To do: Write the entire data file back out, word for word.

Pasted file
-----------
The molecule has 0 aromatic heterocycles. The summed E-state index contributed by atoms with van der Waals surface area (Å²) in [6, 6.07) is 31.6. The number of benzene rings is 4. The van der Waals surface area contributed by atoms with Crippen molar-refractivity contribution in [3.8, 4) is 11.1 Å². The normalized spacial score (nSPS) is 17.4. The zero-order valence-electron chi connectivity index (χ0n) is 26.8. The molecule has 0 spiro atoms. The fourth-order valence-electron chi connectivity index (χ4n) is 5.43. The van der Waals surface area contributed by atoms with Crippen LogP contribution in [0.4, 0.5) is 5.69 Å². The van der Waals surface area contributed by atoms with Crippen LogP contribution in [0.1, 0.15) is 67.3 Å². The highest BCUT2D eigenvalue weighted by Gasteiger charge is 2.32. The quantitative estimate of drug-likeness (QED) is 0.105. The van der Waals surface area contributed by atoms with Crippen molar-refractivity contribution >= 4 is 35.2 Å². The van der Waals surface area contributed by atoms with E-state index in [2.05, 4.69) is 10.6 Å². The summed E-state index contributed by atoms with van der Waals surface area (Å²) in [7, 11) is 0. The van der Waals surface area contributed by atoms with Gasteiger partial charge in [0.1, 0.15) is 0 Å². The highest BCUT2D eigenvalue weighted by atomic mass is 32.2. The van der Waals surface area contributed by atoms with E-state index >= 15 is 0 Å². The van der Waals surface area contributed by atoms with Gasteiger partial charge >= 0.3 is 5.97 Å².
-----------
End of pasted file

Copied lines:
The molecule has 0 aromatic heterocycles. The summed E-state index contributed by atoms with van der Waals surface area (Å²) in [6, 6.07) is 31.6. The number of benzene rings is 4. The van der Waals surface area contributed by atoms with Crippen molar-refractivity contribution in [3.8, 4) is 11.1 Å². The normalized spacial score (nSPS) is 17.4. The zero-order valence-electron chi connectivity index (χ0n) is 26.8. The molecule has 0 spiro atoms. The fourth-order valence-electron chi connectivity index (χ4n) is 5.43. The van der Waals surface area contributed by atoms with Crippen LogP contribution in [0.4, 0.5) is 5.69 Å². The van der Waals surface area contributed by atoms with Crippen LogP contribution in [0.1, 0.15) is 67.3 Å². The highest BCUT2D eigenvalue weighted by Gasteiger charge is 2.32. The quantitative estimate of drug-likeness (QED) is 0.105. The van der Waals surface area contributed by atoms with Crippen molar-refractivity contribution >= 4 is 35.2 Å². The van der Waals surface area contributed by atoms with E-state index in [2.05, 4.69) is 10.6 Å². The summed E-state index contributed by atoms with van der Waals surface area (Å²) in [7, 11) is 0. The van der Waals surface area contributed by atoms with Gasteiger partial charge in [0.1, 0.15) is 0 Å². The highest BCUT2D eigenvalue weighted by atomic mass is 32.2. The van der Waals surface area contributed by atoms with E-state index >= 15 is 0 Å². The van der Waals surface area contributed by atoms with Gasteiger partial charge >= 0.3 is 5.97 Å².